Empire of Liberty and Bondage: The United States, 1775-1877

Tutor: David Huyssen (tutor for 2018-19) / Shaul Mitelpunkt

Module type: Histories and Contexts

Module Code: HIS00008I

In 1775, thirteen of Britain’s North American colonies began an unlikely revolt against the most powerful army in the world. A century later, the United States had assumed imperial dimensions and had positioned itself as a major power in geopolitics and the global economy. This module examines the emergence of the United States from the American Revolution to Reconstruction, and explores the major defining contradictions and tensions of the Early Republic—namely, between slavery, freedom, and dreams of empire—that have left indelible marks on US and world history to this day. The module will offer both an introduction to American history across this period, and an exploration of the historical approaches that have been applied to the early United States in recent decades.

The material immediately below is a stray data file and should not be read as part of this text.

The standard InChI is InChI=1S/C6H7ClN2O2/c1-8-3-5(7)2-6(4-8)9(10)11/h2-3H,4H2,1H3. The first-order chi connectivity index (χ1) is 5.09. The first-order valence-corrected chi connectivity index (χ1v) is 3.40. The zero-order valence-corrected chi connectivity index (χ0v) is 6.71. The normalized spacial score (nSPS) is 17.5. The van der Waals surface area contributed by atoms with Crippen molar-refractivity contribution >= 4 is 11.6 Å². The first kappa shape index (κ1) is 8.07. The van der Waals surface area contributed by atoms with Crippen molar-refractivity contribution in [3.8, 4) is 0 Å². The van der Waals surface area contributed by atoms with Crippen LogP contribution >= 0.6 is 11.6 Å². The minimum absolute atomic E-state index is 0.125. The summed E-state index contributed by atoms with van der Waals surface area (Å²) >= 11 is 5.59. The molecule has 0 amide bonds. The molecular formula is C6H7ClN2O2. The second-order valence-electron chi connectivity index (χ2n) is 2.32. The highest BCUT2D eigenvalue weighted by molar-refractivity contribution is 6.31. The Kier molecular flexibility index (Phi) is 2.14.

The lecture programme will likely include the following:-

Week Two: Declaring independence
1. How not to run an empire
2. The path to independence

Week Three: The limits of the American Revolution
3. The constitutional counter-revolution
4. Created equal

Week Four: The location of American power
5. America and the world
6. Native Americans and the persistence of Britain

Week Five: Early national society
7. Politics in the early republic
8. How America starts getting rich

Week Six: Migration and reform
9. Politics beyond the ballot box
10. Arrivals and departures

Week Seven: Democracy and Imperialism
11. Jacksonian America
12. Empire and slavery

Week Eight: Civil War
13. Collapse of the Union
14. Crucible of a new republic

Week Nine: Reconstructions
15. ‘How to end the war’
16. Dialectic of repression and resistance

Seminar discussions will develop the themes addressed in each week’s lectures and in the required reading for each week, which will comprise around 75-100 pages.

 

For more information, please visit the module catalogue.